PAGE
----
A small footnote in the annals of restaurant reviewing: I called the restaurant I was planning to review to make a reservation for my second visit, and was told that the place was closed until further notice. The owners, it seemed, had had an argument with the chef who had left in a huff. A good thing, too, if you ask me.

So it was that at the last minute I rustled up some hungry friends for a dinner at Le Cou Cou, a little bistro on La Cienega just south of L'Orangerie. At the very worst, I figured, we could have decent omelets or fish, which, for some reason (I must have once glanced at a luncheon menu tacked outside) was what I thought Le Cou Cou offered. Or maybe it's all those prancing flamingoes painted on the walls surrounding the patio that gave the impression that the fare inside had to be light stuff.

I was surprised, therefore, walking through the deserted patio, tables unset and in disarray, when I found myself in a snazzy--yet casual--little place, all done up in cool West Hollywood shades of gray, an intimate hideaway that's the exact opposite of the high-decibel, wide-open-spaces, open-kitchen, see-and-be-seen places described by Judith Sims in "Taking the Din With Your Dinner" last Sunday. Here were three small rooms (seating for 60), low ceilings--a place for conversation, peace and, it turned out, some very good food.

"This is the most ambitious menu I've seen in a place this size," said one friend. Ambitious it was, and full of temptation, the kind of menu that increases your appetite instead of confounding it. I wanted everything: fettuccine with golden caviar; goat cheese crepe with sweet onion sauce; salmon sashimi; garlic soup; boneless duckling with Meaux mustard or sweet and sour sauce; braised lamb curry; sweetbreads with lemon sauce; calves liver Bercy--and those were just some of the appetizers and entrees.

The appetizers we did order were all nicely presented and delicious too: the carrot soup, carrotty; the mussels escabeche, cool and tasty; the asparagus vinaigrette, snappy (but not too snappy); the carpaccio, a luscious combination of beef, duck and veal.

But one dish was a knockout: grape vine smoked goat cheese salad: goat cheese wrapped in leaves and herbs and roasted in the oven for a hot minute. How could something that smelled exactly like an ashtray taste so good? It did, though, and once we'd accustomed ourselves to its peculiar burnt-tobacco taste, we were all vying for the last bite. Beneath the slices of goat cheese was a fresh salad of escarole with a dainty vinaigrette dressing. The only thing lacking was a bit of bread that was more interesting than the hard rolls served with dinner.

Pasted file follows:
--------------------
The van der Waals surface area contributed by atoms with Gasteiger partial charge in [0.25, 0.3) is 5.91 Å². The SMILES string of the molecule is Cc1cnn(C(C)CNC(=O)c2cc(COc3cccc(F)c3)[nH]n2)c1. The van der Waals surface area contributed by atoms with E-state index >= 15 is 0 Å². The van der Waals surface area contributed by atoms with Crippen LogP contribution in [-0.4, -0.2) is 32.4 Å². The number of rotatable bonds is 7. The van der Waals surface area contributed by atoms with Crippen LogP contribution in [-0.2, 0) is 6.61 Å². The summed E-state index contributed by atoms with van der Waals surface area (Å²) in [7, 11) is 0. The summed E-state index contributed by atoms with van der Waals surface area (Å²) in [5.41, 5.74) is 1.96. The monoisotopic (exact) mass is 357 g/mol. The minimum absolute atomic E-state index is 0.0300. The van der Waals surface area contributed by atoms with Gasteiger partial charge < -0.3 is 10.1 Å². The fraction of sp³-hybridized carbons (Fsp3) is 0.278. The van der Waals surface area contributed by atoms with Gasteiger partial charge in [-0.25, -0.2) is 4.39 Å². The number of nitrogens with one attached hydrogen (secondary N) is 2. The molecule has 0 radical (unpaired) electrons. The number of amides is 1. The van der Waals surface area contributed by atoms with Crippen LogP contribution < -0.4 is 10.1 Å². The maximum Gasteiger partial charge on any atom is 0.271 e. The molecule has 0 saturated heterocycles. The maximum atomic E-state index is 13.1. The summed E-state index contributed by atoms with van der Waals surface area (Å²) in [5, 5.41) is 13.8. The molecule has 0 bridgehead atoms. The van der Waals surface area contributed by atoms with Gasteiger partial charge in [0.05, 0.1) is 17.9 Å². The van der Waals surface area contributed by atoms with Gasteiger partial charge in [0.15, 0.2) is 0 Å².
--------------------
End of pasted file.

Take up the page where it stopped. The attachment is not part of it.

We were all happy with the entrees prepared by chef/owner Christian Riso, ex of Le St. Germain. The lamb chops had been dipped in a garlicky marinade before being grilled a perfect medium rare; the osso bucco was brought to life with the taste of orange rind. Some thought the halibut was overpowered by its ginger sauce, but the fish itself was nice and fresh. The paella Valenciana (chicken, pork, mussels, squid, shrimp, clams and rice tasting of saffron and the sea) was much too much for one person. It would be a good dish to share, though there's a $2 surcharge for splitting dishes. This night, mashed parsnips, spinach and baby carrots accompanied most entrees.

Best of all was my dish--giant scallops in a meuniere sauce. When our waiter put the dish in front of me, I thought I'd been given medallions of veal instead of scallops. But scallops they were, in appearance and flavor "just like the ones we used to pick near the Channel Islands," said one friend. With all this, we somehow found room for dessert and were glad we had: intense slices of charlotte, white and dark, resting on sauces of strawberry and pecan; creme caramel which was unfortunately runny beneath its burnt sugar shell, but tasted good; and a lovely, summery dessert of meringue topped with vanilla ice cream and strawberry sauce, surrounded by fresh peaches, kiwi and blackberries.

I learned a few things that night:

1. Always call a restaurant to make reservations; the place, for all you know, could be no more.

2. You might very well luck out in choosing the restaurant you go to instead.

Le Cou Cou, 829 N. La Cienega Blvd.; (213) 854-0088. Lunch, Mondays-Fridays, 11:30 a.m.-2:30 p.m. Dinner, Mondays-Thursdays, 6-11 p.m.; Fridays and Saturdays, 6-12. Closed Sundays. Major credit cards. Full bar. Dinner for two, food only, $40-$65. The restaurant offers a prix fixe dinner, including soup or salad, entree, dessert, coffee and a half bottle of wine, for $25 per person.

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